Q2 2023 - (released August 2023)
SA's quarterly Private Equity & Venture Capital magazine
Navigating growth: assessing the potential of private equity investments in Southern African markets
by Thandiwe Nhlapho and Roxanna Valayathum
Private equity is alive and well in Southern Africa. Activity in the private equity industry has grown sturdily over the past two decades, but not without challenges and risks in specific jurisdictions and sectors.
There have recently been trends to drive growth in the Southern African region which include, among others, portfolio diversification, legislative reform and environmental, social and governance (ESG) targets, and despite the challenges and numerous crises over the last couple of years, the region has proven resilient in most markets.
There is a heightened awareness of portfolio diversification, and local limited partnerships are looking to further understand private equity as an asset class as the industry grows. Among others across South Africa’s private equity market, one of the notable trends is acquiring and subsequently delisting struggling companies from the Johannesburg Stock Exchange (JSE). There have been a number of delistings from the JSE in the past 18 months, averaging about 25 delistings a year. These go-private transactions present further opportunities for the achievement of ESG targets that are not easily accessible for investors through listed or other structures.
There is a growing focus among private equity investors on green, low-carbon, and sustainable initiatives across Africa, and the 2022 SAVCA Report found that ESG risks and opportunities are more strongly considered by private equity firms in Southern Africa than globally, as a result of strong influence by development financial institutions. A significant number of private equity firms in Southern Africa consider and recognise the importance of ESG factors when making investment decisions.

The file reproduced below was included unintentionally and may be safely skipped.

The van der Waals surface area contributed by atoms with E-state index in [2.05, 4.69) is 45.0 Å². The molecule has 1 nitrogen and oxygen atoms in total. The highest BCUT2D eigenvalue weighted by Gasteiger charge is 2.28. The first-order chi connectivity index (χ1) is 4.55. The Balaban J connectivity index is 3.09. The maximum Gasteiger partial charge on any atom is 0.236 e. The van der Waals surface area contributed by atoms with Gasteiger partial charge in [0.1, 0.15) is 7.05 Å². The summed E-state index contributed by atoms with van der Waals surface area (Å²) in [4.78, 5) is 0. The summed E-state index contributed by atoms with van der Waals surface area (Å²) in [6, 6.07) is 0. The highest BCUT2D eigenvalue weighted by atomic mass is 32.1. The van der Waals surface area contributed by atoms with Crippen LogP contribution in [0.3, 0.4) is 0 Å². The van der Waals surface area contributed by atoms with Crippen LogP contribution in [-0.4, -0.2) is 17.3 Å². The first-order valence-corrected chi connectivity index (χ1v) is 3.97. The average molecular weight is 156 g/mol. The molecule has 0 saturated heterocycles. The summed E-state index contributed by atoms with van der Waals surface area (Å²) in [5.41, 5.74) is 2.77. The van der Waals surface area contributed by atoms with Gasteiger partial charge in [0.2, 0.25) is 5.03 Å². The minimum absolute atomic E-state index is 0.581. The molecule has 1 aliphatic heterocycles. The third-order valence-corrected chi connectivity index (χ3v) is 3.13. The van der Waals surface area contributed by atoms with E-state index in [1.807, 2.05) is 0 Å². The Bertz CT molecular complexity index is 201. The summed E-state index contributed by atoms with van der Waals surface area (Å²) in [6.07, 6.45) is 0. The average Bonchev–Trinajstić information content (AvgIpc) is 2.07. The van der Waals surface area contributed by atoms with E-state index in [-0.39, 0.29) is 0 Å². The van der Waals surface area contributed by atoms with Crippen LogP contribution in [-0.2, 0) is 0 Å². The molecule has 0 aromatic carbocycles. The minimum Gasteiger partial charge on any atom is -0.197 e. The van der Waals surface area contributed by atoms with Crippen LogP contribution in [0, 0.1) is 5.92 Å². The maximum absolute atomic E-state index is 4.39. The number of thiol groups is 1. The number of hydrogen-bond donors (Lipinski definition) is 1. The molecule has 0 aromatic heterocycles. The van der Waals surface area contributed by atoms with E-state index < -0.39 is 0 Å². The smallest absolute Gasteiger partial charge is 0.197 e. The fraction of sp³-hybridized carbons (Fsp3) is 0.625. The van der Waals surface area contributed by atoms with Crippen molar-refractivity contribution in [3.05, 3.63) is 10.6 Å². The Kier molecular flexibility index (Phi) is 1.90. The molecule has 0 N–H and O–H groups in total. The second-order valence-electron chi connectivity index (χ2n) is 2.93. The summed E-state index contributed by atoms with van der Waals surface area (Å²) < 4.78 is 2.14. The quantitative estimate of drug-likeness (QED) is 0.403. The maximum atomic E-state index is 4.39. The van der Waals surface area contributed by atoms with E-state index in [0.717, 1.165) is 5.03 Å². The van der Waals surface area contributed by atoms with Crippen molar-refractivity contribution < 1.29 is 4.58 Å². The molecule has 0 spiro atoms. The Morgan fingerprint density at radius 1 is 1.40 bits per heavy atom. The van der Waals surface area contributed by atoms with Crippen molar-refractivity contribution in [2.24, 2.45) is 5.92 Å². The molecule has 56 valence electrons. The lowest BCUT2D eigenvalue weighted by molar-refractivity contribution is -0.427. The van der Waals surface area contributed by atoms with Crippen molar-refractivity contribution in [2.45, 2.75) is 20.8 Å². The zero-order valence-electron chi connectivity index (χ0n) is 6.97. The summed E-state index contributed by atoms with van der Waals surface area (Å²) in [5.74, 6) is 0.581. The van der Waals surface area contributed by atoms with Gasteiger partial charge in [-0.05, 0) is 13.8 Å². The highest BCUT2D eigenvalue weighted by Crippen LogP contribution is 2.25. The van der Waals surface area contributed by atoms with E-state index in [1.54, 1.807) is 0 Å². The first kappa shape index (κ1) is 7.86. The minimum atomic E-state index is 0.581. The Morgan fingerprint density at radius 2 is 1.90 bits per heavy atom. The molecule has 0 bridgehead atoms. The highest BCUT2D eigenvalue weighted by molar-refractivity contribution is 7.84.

From a pension funds perspective, recent trends include increased private equity asset allocation by adopting the ceiling amendments. For instance, South Africa and Zimbabwe have increased the maximum exposure limit in private equity from 10% to 15%, while Zambia revised its threshold for the private equity asset class from 5% to 15%. Although this development alone may not necessarily translate into increased pension fund appetite for private equity, what could contribute to growth is assisting governments with the necessary experience in private equity to allow pension funds to diversify into private equity, and creating investment opportunities for private equity.
Some sectors have seen more growth than others. The growing sectors in the Southern African region include energy, fintech (as portfolio companies have increased their presence due to a highly tech-literate population), and e-commerce, as the general adoption of digital technologies increases. Healthcare, financial services and insurance are stronger in some parts of Southern Africa than others.
The challenges and risks associated with investing in the region include political instability and a lack of trust in government in countries such as Eswatini, South Africa and Zimbabwe, though the perceived political risk in Africa is greater than the reality. Other challenges include small markets with limited investment opportunities, such as Botswana and Mozambique.
In some markets, these challenges and risks are being well managed. For instance, according to Deloitte’s Private Equity Review 2022, 41% of private equity firms in South Africa have prioritised risk management in portfolio companies.
The Southern African markets offer exciting opportunities for investors, and a recent AVCA survey showed that limited partnerships see opportunism in the private equity market in Africa for the medium-to long-term.
Nhlapho is an Associate and and Valayathum a Director in CDH’s Corporate & Commercial practice.